And so to 1953 when Mike Couper, Pat Fillingham and Peter Tabor formed the intrepid gentleman trio who crewed B68SR UK Registration Number 'PLG 728' now offered here. The car had the 4 ½-liter engine and large luggage trunk and equipment carried on this annual snow-bound adventure included two spare wheels fitted with snow tires, two hydraulic jacks fitted to boards to prevent them sinking into snow, a nylon tow rope, two compressed air bottles, thermos flasks and stop watch board.
In Mike Couper's entertaining book Rallying to Monte Carlo, he wrote, "I came into possession of PLG 728, a very nice example finished in dark olive green with grey upholstery. The car's special preparation included Dunlop racing and trackgrip tires with hand-cut 'Pneu-grippa' wet-weather treads. The famous 'Kes' Kesterton of SU Carburetors advised on fine tuning, and with a special works-provided cylinder head with "the cylinder heads and ports polished to a beautiful mirror-like finish" 'PLG 728' offered here was timed at 9.0 seconds 0-50mph, 18.5secs 0-75mph and its top speed was checked at 102mph.
They started the 1953 Monte Carlo Rally from Glasgow, Scotland. At Llandrindod in Wales "we had an excellent dinner at 'The Commodore'" before continuing via London to Dover and the cross-Channel ferry. Once in France lunch was taken in the Count of Luxembourg Hotel at St Omer before charging on through ever-denser fog into Belgium, then Holland. The Hotel Gallia in Brussels allowed refreshment, then back on icy, fog-bound roads to Paris, France.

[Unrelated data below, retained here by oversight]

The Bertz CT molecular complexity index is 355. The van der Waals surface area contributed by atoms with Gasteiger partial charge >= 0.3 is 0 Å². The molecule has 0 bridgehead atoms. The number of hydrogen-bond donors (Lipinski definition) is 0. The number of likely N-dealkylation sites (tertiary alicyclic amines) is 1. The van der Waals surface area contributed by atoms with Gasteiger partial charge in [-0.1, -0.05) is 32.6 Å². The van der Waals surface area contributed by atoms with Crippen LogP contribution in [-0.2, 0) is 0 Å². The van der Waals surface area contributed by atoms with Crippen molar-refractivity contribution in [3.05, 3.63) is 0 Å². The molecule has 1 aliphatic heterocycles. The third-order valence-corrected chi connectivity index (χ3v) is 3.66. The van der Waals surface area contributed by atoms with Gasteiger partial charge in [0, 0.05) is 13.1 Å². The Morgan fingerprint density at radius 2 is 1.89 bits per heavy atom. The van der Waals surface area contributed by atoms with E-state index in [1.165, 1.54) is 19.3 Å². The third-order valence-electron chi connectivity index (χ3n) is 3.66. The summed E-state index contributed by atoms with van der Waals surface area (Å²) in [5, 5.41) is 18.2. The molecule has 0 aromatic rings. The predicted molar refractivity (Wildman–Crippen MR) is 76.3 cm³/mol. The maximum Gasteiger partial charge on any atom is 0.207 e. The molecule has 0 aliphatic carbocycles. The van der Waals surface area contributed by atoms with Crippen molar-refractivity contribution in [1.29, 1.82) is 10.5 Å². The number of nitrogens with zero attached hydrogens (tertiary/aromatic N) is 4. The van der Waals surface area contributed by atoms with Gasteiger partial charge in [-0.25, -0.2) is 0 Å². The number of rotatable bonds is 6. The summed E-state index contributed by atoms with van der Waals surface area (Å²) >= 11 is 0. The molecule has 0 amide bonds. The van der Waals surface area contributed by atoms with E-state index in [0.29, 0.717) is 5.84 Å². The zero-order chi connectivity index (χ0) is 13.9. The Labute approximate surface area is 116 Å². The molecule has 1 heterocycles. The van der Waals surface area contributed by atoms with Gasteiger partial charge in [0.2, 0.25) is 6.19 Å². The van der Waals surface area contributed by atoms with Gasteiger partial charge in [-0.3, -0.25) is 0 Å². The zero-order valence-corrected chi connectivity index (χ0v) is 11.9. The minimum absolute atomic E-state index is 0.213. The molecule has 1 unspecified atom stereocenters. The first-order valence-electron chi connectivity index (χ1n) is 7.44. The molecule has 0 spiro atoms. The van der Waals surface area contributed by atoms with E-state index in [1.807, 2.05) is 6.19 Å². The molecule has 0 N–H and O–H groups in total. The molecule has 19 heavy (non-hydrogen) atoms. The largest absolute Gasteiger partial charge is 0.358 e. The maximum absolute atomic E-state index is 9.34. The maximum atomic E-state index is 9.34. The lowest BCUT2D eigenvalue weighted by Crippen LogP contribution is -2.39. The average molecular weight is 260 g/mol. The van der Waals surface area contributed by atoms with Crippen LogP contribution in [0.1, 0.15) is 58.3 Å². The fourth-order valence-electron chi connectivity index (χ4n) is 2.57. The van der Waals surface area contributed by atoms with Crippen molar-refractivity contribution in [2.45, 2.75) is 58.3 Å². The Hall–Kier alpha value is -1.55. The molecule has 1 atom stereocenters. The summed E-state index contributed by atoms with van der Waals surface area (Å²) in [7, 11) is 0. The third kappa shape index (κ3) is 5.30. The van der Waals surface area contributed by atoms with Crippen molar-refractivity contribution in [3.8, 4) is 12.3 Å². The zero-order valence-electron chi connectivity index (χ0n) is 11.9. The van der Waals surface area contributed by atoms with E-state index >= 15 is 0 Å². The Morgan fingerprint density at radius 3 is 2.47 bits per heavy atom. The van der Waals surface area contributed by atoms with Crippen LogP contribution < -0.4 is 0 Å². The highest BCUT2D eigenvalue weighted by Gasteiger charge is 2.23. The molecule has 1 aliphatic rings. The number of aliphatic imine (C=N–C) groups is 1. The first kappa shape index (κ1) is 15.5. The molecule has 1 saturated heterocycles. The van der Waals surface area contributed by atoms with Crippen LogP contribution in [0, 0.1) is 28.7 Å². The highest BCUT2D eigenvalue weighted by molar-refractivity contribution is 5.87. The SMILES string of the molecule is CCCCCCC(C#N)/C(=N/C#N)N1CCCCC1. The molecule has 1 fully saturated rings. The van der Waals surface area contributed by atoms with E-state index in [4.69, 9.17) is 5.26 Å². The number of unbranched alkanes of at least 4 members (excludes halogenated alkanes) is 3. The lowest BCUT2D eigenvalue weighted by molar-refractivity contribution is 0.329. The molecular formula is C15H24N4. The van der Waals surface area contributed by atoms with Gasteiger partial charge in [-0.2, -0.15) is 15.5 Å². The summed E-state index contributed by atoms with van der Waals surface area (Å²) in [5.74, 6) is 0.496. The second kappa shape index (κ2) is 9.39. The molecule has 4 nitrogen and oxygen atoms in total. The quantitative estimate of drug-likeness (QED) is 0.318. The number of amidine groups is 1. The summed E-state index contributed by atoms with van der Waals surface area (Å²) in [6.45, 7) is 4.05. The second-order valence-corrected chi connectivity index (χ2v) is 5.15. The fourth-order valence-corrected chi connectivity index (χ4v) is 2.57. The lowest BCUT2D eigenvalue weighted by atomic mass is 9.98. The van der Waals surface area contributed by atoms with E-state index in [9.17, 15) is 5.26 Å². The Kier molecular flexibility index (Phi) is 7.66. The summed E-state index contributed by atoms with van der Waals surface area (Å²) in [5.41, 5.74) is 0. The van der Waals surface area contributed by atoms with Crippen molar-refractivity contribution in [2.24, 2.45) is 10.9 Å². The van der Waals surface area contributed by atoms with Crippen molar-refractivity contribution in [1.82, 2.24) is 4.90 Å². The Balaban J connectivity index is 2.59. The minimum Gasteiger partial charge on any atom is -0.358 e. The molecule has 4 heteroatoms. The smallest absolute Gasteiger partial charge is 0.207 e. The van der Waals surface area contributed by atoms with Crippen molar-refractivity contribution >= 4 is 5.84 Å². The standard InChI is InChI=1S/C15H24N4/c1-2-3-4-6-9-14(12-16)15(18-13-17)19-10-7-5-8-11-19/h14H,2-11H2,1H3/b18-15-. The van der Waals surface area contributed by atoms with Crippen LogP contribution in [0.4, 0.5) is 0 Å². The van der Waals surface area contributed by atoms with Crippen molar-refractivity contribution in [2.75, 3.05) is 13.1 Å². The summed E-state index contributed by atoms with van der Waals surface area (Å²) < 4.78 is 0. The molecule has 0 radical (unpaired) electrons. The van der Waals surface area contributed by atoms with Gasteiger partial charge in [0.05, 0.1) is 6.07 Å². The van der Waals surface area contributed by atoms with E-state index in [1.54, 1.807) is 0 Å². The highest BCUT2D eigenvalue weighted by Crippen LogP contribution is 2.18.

A mere 'Rally dinner' was taken in the Hotel Berry at Bourges, and then 'PLG' was into snow over the Massif Central hills. Digne, Grasse and Monte Carlo followed. It had been a comparatively easy Monte and 253 competitors remained unpenalized. The Regularity Test then took victims, 93 being penalized and four disqualified. An acceleration and braking test on the Monaco seafront then preceded a timed test on the Col de Braus mountain pass. Sadly the Couper crew's timing was out and they were placed 45th. In the Concours de Confort the car valeted by the Monte Carlo Rolls-Royce dealership, won its class yet again but missed out on the Grand Prix. The organizers, however, considered Mike Couper's contribution to the event to have been so great, over so many years, they awarded him and 'PLG' here a special Coupe d'Or (Gold Cup) instead. Mr Couper's expenses, "excluding tires, work on the car and various small bits and pieces came out as....£277 2s 8d."
The car is offered here in finely conserved condition, virtually rust free in California since 1968 never damaged and a largely original apart from a 1990s correct color repaint.
It is offered complete with all tools, sliding drawer tool kit, tire pump, jack, all oilers, torch (flashlight), even trunk leather luggage strap, and handbook. The engine is described as running strongly, maintaining good oil pressure, while clutch, transmission and brakes are described by the vendor as functioning without faults.
Very few R-Type Bentleys were referred to in original factory documentation as Bentley 7's but 'PLG's factory chassis card refers to it in this manner. The car's original documentation refers to it as a factory "trials car". It is perhaps the first R-Type Saloon to be fitted with a "Continental R" cylinder head, porting and polishing by Rolls-Royce at Hythe Road Service Facility before delivery to Couper.
The car was set-up with LHD springing for driving right on the European roads, and ride height was lowered (as confirmed in factory records).
This is a singular Bentley R-Type, and a historically significant one. It has wonderful character and the added charisma of having been so personalized by the factory for its immensely well-respected owner/driver. It is eligible for a cornucopia of entertaining and high-status events worldwide and will surely provide a most rewarding ownership experience for the discerning connoisseur.
- Please note that this vehicle is titled as a 1952, and its correct engine number is B34S.